Character Archetypes for Innovative Literacy Novel Writing Prompts

Character Archetypes

There are a number of common character archetypes. In this article, I will be discussing eight of the most important character archetypes. While you do not need to have each one of these character archetypes in your story, I would suggest you have the majority of them. Take the time necessary to find a place for each on in your writing. If you are having trouble developing a plot for your first book, you can check out the Magic Mirror novel writing prompts to create your own story.

Character Archetypes According to Campbell

In The Hero of a Thousand Faces, Joseph Campbell explores the eight types of characters in the hero’s journey.  These character types include the hero, mentor, ally, herald, trickster, shapeshifter, guardian, and shadow.

Hero Character ArchetypeS

The hero is almost always the protagonist, the central character in the story. The audience wants the hero to succeed. The hero usually grows throughout the story to meet the challenges in the story.

Examples: Luke Skywalker, Neo, Shrek, Mulan, Pinocchio, Batman, and Harry Potter.

Mentor Character ArchetypeS

The mentor is usually an old bearded man who assists the hero by offering advice, assistance, or with a gift. This character is older and wiser, but for some reason needs the hero to complete the adventure.

Examples: Obi-Wan Kenobi, Morpheus, Dumbledore, and Gandalf

AllY Character Archetypes

The ally is the character who assists the hero on the adventure. The adventure might be too difficult for one person to overcome and the ally helps the hero succeed by providing something the hero lacks, such as knowledge, a distraction, or just an extra pair of hands.

Examples: Chewbacca, Hermione, Watson (Sherlock), and Robin (Batman)

Herald Character Archetypes

The Herald is the character, or something else such as an item or event, that signifies that something is about to change for the hero. This archetype appears at the beginning of the adventure, often delivering a message.

Examples: R2D2 (with message from Princess Leia, messenger owl (from Hogwarts with a letter), and the letter to the ball in Cinderella

Trickster Character Archetypes

The trickster is the character that adds humor to the story. This character might also challenge the status quo or make the character reconsider their preconceptions or thoughts.

Examples: Donkey (Shrek), Dobby (Harry Potter), and Mushu (Mulan)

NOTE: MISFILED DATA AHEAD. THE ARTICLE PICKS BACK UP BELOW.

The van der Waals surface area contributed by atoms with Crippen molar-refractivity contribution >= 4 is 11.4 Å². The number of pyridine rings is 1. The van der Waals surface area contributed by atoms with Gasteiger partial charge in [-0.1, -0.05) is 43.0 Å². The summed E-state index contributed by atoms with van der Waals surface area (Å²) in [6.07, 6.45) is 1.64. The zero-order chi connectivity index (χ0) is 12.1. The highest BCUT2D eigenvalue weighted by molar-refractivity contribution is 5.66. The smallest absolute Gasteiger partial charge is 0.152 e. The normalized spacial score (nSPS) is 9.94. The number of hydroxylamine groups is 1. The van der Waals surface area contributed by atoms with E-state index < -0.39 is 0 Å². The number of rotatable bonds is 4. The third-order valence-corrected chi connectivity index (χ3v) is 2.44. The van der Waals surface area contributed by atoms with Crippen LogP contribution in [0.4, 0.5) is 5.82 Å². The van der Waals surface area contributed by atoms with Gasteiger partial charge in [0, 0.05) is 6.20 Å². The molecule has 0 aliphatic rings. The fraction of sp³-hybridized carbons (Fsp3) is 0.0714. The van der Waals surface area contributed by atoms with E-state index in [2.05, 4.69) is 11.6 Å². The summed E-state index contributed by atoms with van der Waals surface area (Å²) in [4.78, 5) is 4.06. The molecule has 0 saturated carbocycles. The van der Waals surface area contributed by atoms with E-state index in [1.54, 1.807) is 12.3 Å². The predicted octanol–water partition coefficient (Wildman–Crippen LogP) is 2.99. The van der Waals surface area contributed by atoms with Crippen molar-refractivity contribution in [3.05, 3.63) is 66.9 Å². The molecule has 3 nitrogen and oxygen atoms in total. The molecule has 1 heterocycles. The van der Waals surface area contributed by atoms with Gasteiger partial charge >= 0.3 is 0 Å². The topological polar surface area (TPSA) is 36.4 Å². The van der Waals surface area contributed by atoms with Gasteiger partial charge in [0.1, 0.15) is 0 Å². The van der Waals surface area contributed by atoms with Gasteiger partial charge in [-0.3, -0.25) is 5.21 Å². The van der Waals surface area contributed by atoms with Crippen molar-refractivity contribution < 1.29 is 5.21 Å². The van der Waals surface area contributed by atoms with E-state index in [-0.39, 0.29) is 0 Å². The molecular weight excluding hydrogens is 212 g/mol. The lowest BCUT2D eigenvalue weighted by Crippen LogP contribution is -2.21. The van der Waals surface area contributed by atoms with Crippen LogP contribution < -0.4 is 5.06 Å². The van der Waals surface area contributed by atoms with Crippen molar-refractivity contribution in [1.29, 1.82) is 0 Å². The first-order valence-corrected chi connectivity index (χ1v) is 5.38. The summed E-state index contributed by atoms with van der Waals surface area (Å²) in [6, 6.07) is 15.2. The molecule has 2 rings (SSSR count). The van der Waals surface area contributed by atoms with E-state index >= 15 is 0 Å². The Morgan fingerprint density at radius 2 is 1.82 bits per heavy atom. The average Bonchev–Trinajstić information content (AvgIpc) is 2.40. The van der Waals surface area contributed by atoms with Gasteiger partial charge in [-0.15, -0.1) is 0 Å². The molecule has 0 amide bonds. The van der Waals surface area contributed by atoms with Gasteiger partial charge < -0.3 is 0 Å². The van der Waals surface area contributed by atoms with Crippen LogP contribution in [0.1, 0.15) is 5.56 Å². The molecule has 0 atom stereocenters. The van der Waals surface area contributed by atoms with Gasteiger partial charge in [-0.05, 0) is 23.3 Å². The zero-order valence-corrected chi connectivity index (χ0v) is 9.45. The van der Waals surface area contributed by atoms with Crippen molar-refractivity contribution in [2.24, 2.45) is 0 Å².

Shapeshifter Character Archetypes

The shapeshifter is the character that changes. This might not be a physical change, but instead is one between ally and enemy. For example, the character might start off seemingly helping the character only to betray the hero. The shapeshifter might be thought an enemy at first only to be revealed to be an ally.

Examples: Han Solo, Severus Snape, and Catwoman (Batman)

Guardian (Threshold Guardian) Character ArchetypeS

The Guardian is often the character who stops the progress of the hero on his or her adventure. The guardian might not be an actual character, but might be an obstacle instead. The guardian might not be an enemy, but is there to warn the hero that he or she should not go ahead because it is dangerous. The hero usually has to either trick, defeat, or find some other way around the guardian to continue on the adventure.

Examples: Wall guard (Stardust), hall monitors, and Whomping Willow (Harry Potter)

Shadow Character ArchetypeS

The shadow is usually the villain in the story, although this might not necessarily be true. For example, if something exists to cause conflict or create a threat the hero has to overcome, it would be considered the shadow.

Examples: Darth Vader, Voldemort, Sauron, and Dottie (the asteroid from Armageddon)

Find A place for these character Archetypes in your writing

If you are planning on writing a book, I would take the time to find a place for each of these characters archetypes in your novel. While you don’t have to include each one, I would include as many as you can. I would also decide upon distinct personal archetypes for each character in your book as well. If you are interested in writing a book and need novel writing prompts, check out the Magic Mirror writing prompts.


Students learned how to write a novel and a wrote novels using the magic mirror novel writing prompts
Student written novels using the magic mirror prompts with character archetypes